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Netflix Plans Downloads by End of 2005

27 Jan, 2005 By: Holly J. Wagner

Netflix will begin delivering movies over the Internet by the end of the year, even though executives believe there will be little demand for it in the near term because of limited content offerings.

“We expect DVD, both standard DVD and high-def, to have an exclusive window through at least this decade,” CEO Reed Hastings said, but Netflix will add a download option to keep its lead in online rentals.

Netflix ended 2004 with 2.6 million subscribers, Hastings said, and plans to add another 200,000 or more in the first quarter of this year. The company expects to lose money for the quarter, but Hastings said he is determined not to in the remaining three quarters of 2005.

The launch of Blockbuster Online was more aggressive than Netflix executives anticipated, but Hastings said it is growing the online rental market for all players.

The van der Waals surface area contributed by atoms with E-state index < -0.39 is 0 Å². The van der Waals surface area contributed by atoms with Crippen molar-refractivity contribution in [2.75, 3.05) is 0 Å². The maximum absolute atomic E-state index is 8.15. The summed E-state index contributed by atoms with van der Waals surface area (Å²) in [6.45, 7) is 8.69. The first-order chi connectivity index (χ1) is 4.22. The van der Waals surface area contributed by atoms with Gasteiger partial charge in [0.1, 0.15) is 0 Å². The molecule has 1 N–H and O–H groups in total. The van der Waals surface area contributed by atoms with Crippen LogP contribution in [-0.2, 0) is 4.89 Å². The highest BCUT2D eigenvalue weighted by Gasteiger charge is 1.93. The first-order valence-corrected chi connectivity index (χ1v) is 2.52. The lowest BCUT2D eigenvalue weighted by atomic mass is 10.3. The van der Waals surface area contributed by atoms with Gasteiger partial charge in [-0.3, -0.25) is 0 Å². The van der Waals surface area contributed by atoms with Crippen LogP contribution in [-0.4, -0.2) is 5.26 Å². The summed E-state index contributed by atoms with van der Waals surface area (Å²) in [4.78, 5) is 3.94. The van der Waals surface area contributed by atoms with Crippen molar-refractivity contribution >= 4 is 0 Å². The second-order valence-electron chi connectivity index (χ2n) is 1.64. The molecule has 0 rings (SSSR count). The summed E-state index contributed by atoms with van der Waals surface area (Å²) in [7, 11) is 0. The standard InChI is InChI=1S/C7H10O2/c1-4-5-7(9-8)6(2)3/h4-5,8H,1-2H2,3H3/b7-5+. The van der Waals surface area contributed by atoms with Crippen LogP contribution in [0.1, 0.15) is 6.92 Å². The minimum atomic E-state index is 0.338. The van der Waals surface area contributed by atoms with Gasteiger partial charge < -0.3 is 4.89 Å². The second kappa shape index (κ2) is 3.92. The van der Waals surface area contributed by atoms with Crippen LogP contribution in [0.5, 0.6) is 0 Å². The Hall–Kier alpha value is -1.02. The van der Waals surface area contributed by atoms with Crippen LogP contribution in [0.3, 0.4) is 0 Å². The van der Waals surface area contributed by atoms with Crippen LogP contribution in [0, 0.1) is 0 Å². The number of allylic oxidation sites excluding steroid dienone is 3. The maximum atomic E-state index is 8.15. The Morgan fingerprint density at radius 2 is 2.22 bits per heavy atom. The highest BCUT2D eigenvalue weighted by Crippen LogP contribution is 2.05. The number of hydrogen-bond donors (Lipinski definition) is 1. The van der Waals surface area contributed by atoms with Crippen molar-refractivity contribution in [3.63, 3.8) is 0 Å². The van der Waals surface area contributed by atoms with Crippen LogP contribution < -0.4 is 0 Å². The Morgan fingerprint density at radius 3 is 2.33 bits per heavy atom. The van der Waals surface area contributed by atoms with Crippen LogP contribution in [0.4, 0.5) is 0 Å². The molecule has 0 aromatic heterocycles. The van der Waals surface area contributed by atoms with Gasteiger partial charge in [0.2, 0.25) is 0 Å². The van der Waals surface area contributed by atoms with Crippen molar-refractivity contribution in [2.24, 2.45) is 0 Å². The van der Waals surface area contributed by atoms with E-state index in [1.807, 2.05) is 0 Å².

“In two quarters since Blockbuster Online launched, we have added 517,000 customers,” he said. “Our primary goal for 2005 is to reach 4 million subscribers. This large and growing market appears to have room for multiple players…but we have more overnight delivery and higher availability than any competitor.”

The online rental price war that launched when Netflix dropped its price to $17.99 a month will hurt others more than Netflix, Hastings said. Blockbuster Online dropped its price to $14.99 a month, but Netflix CFO Barry McCarthy estimated subscriber acquisition costs, which are $34 per customer for Netflix, at about $50 per customer for Blockbuster, mainly because of the TV and radio ads Blockbuster has been running to promote its new initiatives.

“We expect them to lose money on every customer unless they cut down on their marketing spending, which would slow their growth,” McCarthy said.

Hastings said Netflix will keep its $17.99 subscription price for the foreseeable future, but would evaluate and possibly respond to future price cuts from competitors.

“We believe we have the highest growth margin and the lowest costs of any competitor in our market,” Hastings said.

“We do not intend to lose our leadership position. It is too valuable for the market now and for the market for Internet delivery.”

Netflix finished 2004 with revenue of $143.9 million for the fourth quarter and $506.2 million for the year.

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